"India and China are friends. We are also business partners. Sometimes it is necessary to express our admiration and respect for our friends through gifts. They are not aimed at 'peddling influence,' as you describe it. Besides, even your businessmen bring gifts for Chinese officials. Should we start looking at them as bribes, or attempts to influence Chinese interests?" asked the man, who identified himself only as Zhao. <!--QuoteEnd--><!--QuoteEEnd-->
<!--QuoteBegin-->QUOTE<!--QuoteEBegin--><b>Mahabharata in Chinese sold out, goes into second edition</b>
Author: Saibal Dasgupta
Publication: The Times of India
Date: November 22, 2006
Within months of its release, the first-ever Chinese version of the  Ma­habharata sold out last December. The second edition of the six-volume trans­lation of the epic is now under print and would be out in a few weeks.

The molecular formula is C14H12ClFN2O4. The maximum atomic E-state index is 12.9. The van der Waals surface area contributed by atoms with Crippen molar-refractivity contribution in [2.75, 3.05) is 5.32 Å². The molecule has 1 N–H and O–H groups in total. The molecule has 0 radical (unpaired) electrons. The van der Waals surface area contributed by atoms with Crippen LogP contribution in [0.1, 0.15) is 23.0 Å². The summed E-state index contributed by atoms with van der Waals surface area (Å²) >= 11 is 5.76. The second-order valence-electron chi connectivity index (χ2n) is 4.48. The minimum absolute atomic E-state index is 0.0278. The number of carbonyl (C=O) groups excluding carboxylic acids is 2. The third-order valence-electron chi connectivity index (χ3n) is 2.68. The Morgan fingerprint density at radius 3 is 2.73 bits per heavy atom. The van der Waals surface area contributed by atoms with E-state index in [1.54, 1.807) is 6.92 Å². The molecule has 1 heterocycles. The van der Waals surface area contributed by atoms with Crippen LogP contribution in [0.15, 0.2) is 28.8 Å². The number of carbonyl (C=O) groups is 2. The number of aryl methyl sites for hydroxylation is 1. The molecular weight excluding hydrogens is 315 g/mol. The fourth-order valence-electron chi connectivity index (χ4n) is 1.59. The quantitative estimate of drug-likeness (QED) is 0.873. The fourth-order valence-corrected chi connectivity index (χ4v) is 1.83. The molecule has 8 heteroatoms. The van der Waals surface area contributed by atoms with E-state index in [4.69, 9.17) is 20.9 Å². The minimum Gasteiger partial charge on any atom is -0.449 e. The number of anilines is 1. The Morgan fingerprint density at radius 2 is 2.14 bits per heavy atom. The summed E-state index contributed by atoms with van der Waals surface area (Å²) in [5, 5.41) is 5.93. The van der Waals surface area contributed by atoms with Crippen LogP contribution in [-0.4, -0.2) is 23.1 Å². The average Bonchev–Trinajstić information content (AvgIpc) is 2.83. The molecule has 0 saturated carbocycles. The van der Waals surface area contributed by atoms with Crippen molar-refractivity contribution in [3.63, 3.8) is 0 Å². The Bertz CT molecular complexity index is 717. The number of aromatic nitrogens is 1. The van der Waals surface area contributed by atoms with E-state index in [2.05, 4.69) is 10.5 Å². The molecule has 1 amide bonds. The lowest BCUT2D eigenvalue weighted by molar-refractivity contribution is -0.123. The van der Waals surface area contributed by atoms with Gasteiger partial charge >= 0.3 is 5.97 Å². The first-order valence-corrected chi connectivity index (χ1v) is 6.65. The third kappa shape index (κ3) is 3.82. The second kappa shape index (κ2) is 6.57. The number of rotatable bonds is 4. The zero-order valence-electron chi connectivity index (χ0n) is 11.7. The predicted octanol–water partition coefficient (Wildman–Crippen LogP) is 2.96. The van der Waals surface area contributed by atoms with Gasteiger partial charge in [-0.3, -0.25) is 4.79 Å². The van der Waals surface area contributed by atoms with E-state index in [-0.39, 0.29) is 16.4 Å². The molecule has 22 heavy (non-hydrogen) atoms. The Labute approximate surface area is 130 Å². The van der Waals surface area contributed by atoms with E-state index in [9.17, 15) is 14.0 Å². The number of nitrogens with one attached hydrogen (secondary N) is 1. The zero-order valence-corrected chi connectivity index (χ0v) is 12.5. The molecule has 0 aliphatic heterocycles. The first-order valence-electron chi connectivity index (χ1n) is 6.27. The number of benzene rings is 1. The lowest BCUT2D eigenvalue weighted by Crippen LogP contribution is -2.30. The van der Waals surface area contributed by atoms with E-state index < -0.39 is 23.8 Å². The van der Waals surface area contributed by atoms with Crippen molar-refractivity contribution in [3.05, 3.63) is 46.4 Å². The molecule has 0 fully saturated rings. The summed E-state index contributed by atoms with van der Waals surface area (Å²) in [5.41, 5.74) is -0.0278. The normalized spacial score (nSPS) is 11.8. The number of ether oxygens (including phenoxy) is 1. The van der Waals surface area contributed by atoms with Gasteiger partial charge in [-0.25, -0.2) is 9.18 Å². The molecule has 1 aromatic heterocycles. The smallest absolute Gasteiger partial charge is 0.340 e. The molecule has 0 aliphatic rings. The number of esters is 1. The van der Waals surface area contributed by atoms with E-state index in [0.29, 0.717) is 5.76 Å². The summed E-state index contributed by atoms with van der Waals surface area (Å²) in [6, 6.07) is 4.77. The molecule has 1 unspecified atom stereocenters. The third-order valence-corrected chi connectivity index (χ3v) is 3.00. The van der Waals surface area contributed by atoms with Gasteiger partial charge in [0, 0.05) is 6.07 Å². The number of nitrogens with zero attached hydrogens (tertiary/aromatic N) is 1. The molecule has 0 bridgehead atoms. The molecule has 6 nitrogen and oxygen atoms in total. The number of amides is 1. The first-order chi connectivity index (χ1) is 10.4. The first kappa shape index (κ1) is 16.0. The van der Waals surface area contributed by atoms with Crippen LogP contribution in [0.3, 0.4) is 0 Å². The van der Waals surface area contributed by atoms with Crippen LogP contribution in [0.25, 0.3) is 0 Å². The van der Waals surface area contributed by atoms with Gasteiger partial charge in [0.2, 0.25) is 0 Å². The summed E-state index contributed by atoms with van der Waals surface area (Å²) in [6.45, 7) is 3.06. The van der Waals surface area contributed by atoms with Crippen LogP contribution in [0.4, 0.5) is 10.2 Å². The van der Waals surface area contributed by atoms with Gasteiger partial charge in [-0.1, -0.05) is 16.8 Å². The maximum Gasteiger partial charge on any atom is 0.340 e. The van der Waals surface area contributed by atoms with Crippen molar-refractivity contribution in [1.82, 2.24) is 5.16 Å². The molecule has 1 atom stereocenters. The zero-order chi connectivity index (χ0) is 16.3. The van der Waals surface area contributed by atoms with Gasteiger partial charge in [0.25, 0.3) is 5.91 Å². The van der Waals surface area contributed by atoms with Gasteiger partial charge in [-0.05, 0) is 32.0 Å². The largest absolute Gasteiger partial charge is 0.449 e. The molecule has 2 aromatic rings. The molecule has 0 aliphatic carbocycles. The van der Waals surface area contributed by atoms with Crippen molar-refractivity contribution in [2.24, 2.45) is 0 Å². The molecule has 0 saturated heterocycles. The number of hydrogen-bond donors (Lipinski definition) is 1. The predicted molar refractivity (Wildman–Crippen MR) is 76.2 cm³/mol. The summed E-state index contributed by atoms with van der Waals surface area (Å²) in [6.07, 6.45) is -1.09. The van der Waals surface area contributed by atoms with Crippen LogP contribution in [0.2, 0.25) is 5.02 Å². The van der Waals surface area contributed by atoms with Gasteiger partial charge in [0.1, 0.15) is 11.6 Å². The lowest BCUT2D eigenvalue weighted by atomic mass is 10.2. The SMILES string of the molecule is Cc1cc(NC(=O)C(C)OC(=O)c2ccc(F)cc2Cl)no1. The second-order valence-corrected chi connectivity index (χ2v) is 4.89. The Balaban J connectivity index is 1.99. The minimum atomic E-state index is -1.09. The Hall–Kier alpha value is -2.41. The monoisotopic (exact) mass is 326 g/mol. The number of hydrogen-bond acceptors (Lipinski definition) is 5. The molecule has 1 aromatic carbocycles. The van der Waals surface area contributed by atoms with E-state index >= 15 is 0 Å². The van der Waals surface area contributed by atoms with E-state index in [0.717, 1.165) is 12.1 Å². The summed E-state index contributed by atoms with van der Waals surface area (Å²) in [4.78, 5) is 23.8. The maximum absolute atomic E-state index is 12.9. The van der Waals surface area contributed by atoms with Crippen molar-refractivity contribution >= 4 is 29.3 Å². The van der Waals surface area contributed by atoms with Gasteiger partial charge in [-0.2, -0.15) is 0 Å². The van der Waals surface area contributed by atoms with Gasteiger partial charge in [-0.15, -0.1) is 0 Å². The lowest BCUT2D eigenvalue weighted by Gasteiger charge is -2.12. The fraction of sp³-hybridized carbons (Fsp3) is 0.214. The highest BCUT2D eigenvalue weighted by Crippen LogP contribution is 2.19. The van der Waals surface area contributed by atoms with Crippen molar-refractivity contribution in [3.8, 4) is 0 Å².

There is a growing desire in China to learn about India's culture and tradi­tions. "For a long time, Chinese schol­ars paid too much attention to the West. Now, there is a growing desire to know Indian civilisation and imbibe its wisdom," Huang Baosheng, who headed the five-member team of translators at Bei­jing University, told TOI.

"The 5,000 sets released in the first edi­tion were bought not just by libraries ­as happens m the case of most such works - but also by ordinary readers," Huang, who is a teacher at the university's San­skrit department, said. The sets are mod­erately priced at 680 yuan (Rs 3,862) each.

Huang and his team worked for over 10 years translating the epic from the Sanskrit edition brought out by the Bhandarkar Oriental Research Institute in Pune. The institute's version, Huang said, is the best of the epic in Sanskrit.